Story posted January 28, 2008
Bowdoin's recent announcement that it will replace student loans with grants continued to send ripples through the Bowdoin community, even as students and faculty settled back into the routine of the new semester.
"The general consensus on campus is that everyone is pretty happy about it," said Benjamin Roberts-Pierel '10, who came back from a Bowdoin winter-break trip to Israel only to learn that his college debt would be thousands of dollars lighter.
"My family has large financial commitments at the moment and I was working with financial aid before break on re-evaluating my financial aid status to get more grant money. Needless to say, this is very nice. In the next couple of years it will erase the burden of what would have been quite a large amount of debt getting out of college."
Director of Student Aid Stephen Joyce said his office has been flooded with responses from students "who are just ecstatic with the fact that their loan obligation is going to be reduced significantly.
"This is the strongest statement that the College and the president can make regarding our commitment to access for low- and middle-income families," he said. "We want our students to leave without the shackles of debt that might otherwise interfere with their passion and their calling."
Bowdoin's average current financial aid package approaches $30,000, including a typical grant of $24,000. Read more and watch President Mills' video announcement.
Bowdoin is one of only a handful of colleges with endowments of less than $1 billion to eliminate loans for both new first-year and current students who receive financial aid. The move was made, in part, to ensure that the College will continue its legacy as one of the most economically diverse liberal arts colleges in America. Currently, 40 percent of the College's 1,710 students receive need-based financial aid.
Bowdoin's generous financial aid offer was the deciding factor for senior Michel Bamani '08. Although he was at the top of his class at Portland High School, he said college would have been "pretty darn near impossible" without the aid package he earned at Bowdoin that, even under the "old" system, will pay for all but about 7 percent of total costs.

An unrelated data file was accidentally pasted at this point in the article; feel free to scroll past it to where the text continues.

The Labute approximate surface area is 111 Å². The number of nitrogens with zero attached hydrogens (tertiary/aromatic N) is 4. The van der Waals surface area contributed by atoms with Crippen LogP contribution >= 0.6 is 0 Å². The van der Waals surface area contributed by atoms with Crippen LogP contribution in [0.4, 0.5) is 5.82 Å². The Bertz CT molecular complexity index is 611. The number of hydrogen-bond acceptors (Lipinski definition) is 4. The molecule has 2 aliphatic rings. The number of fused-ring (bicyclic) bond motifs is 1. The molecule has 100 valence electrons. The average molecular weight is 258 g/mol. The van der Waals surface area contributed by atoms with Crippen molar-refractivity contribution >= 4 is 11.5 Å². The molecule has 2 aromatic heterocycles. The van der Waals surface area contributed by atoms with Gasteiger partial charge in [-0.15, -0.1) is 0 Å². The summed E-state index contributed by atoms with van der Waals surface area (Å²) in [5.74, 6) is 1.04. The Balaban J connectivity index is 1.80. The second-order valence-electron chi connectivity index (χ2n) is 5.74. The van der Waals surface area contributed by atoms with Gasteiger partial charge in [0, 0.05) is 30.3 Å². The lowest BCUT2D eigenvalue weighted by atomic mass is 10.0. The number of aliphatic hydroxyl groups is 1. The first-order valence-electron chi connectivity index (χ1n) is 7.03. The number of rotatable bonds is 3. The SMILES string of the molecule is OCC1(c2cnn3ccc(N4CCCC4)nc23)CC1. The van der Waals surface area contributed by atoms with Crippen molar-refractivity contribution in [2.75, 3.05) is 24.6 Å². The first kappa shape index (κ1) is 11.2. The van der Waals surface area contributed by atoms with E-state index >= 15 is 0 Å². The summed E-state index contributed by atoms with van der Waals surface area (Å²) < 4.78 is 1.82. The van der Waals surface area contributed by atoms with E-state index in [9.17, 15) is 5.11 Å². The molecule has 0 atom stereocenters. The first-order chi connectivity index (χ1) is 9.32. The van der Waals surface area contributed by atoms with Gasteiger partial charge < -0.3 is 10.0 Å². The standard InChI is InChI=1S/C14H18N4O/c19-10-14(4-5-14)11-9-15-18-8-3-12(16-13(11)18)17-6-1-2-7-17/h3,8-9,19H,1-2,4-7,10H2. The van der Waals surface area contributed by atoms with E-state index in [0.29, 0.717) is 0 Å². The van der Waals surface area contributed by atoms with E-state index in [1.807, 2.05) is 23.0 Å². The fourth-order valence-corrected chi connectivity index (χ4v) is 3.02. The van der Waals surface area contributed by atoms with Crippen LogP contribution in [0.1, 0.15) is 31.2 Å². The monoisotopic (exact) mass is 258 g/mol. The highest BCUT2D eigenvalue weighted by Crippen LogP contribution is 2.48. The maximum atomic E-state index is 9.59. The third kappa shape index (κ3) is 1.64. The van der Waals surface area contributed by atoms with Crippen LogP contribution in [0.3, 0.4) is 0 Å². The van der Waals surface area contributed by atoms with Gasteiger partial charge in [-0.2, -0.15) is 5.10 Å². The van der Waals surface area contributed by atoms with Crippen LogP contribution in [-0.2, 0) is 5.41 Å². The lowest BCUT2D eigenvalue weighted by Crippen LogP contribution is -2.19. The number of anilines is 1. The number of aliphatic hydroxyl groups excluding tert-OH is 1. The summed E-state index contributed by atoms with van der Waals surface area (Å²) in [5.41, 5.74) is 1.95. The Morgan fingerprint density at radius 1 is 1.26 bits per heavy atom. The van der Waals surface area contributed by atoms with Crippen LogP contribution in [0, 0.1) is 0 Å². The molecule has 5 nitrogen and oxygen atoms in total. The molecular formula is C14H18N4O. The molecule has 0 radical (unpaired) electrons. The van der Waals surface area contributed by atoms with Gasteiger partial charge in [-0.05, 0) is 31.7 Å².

"It came down to what kind of school will give me the most financial aid," said the Russwurm Scholar, who was born and raised in the Republic of Congo and emigrated to the U.S. in 2000.
After being accepted at Bowdoin and a host of other elite liberal arts colleges, Bamani said he was astonished to realize that his Bowdoin education would cost him less than attending a public college and living at home.
"You see $40,000 and think, I may as well forget that school, but the more expensive a school is sometimes, the more money they give you. They want you to come to their school so long as you have proved that you can overcome hard work. I was very lucky to come here."
Students weren't the only ones feeling relief. Parents, such as Benjamin's mother Cathy Roberts, of Liberty, Maine, said her phone was ringing off the hook the day the no-loans policy was announced.
"People kept saying, 'Did you hear the news? Did you hear the news?' " she laughed, adding: "They know we're on financial aid, and that it'll make a really big difference.
"We have three kids, so starting with Ben, we'll have someone in school for the next ten years. The costs escalate; it's overwhelming. My husband and I are both self-employed in small businesses ... which makes it difficult to make a plan for college payments.
"I think it will make a big difference to Ben, too," she said. "It's not worth going to a school like Bowdoin if you feel like you're trapped at the end. He had other options in terms of going to schools that cost less money, but he really wanted to go to Bowdoin and we wanted to encourage him and make it work for him. We were banking on the fact we would make financial aid, not knowing how much."
Joyce pointed out that Bowdoin's formula for calculating need and family contribution would not be affected. "That part doesn't change," he said, "but the four or five thousand dollars of loans that students might have in their annual financial aid award will now turn into grants. That means that any borrowing a student does will now be by their own, or their family's, choice, rather than being dictated by the financial aid office."
Perhaps the best measure of the announcement's effect will be seen later, as students make decisions about the way they approach their academic program, or in the choices they make after graduation.
Roberts-Pierel says the announcement "came at a really good time for me, as I'm moving to declare my major and think about what I want to do in my junior or senior year, or what I want to do after college.
"Most of the fields I'm interested in going into are not particularly huge monetary fields," he added. "I'm thinking of majoring in government and international relations and I'm really interested in humanitarian work. I'll probably spend the summer working for a non-profit group."
Bamani, who majored in psychology and sociology, has already been accepted into several law schools and is trying to decide among them. "Again, to a different extent than as an undergraduate, money will come into consideration. It's always about money," he added, grinning.